The final week of November began with Apple quietly acquiring PrimeSense Ltd, makers of the motion sensing technology used by the Microsoft Xbox Kinect. The technology in question allows for the detection of moving and static objects, which is currently being leveraged by the newly released Xbox One videogame console to offer players real-time account switching based on facial recognition. The purchase was made for $350 million, and though Apple has released no official word on what it intends to do with the technology, the gesture and face recognition has plenty of obvious applications when considering the company’s product line, especially Apple TV, iPhone and iPad.
Nok Nok Labs, one of the founding members of the FIDO Alliance made the news this week for it’s disruptive influence on the antiquated but still ubiquitous password security method. Named as a SINET 16 Innovator for this year’s SINET Showcase 2013 event. The Showcase will be running December 4 and 5, and Nok Nok Labs will be presenting a demonstration of its notably disruptive technology. This will be coming directly on the heels of “The Password is Dead!”: a webinar held on Monday, December 2, in which Nok Nok CEO Phil Dunkelberger will be be discussing the implications of this attitude towards passwords with fellow FIDO founder and Alliance president Michael Barrett.
Shortly after Nok Nok Labs was singled out by SINET, the announcement came that in support of the FIDO Alliance, it and Swedish sensor manufacturer Fingerprint Cards AB have joined forces to create an end-to-end fingerprint biometrics based mobile authentication infrastructure. The expansive solution combines the above mentioned disruptive technology and FPC’s brand new FPC 1020 Touch Sensor optimized for Android and Windows devices. This marks the first project the FPC has completed specifically in support of the FIDO Alliance.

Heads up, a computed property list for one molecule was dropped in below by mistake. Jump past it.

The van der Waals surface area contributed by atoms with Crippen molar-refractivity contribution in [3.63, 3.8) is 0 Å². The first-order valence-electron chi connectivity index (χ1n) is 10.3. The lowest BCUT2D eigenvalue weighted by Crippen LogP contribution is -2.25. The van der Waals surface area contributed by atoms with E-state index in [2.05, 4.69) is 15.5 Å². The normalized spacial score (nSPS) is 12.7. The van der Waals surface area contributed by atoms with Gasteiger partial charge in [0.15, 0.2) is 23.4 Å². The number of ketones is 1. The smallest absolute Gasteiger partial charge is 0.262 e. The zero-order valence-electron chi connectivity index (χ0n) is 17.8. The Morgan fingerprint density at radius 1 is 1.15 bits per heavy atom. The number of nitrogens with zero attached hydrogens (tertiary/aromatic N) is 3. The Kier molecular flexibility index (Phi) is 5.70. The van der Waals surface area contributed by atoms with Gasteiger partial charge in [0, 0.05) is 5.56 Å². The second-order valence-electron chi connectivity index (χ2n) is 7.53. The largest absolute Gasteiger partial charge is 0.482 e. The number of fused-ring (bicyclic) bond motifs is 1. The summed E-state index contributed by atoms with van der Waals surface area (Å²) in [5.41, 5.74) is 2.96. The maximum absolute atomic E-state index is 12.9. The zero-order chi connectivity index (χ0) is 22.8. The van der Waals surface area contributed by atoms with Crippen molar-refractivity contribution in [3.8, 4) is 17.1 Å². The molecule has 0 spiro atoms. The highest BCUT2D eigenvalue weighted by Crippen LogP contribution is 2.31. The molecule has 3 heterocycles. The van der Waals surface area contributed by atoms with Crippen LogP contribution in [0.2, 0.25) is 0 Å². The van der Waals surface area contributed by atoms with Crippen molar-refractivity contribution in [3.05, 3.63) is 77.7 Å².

If this constant stream of news regarding security innovations doesn’t excite you enough to go and seek out an SDK based strong authentication replacement for your online authentication needs, then perhaps you are unaware of the full story when it comes to how proper password practices are upheld in society. According to Mark Burnett, author of Perfect Passwords, in 2011 the most common password (used by 4.7 percent of the 6 million usernames he surveyed) was “password”: a series of characters literally spelled out beside the text field in which it would be entered. I wrote an article going further down the rabbit hole of the insanity that is the most common passwords, and I hope you will agree that it makes a good case for the widespread adoption of what I’ve been calling the “post-password paradigm.”
If you aren’t in need of any convincing that passwords are passe, then be sure to sign up for Monday’s webinar. Michael Barrett has been calling the password dead all year, and the discussion between him and Phil Dunkelberger is one that shouldn’t be missed.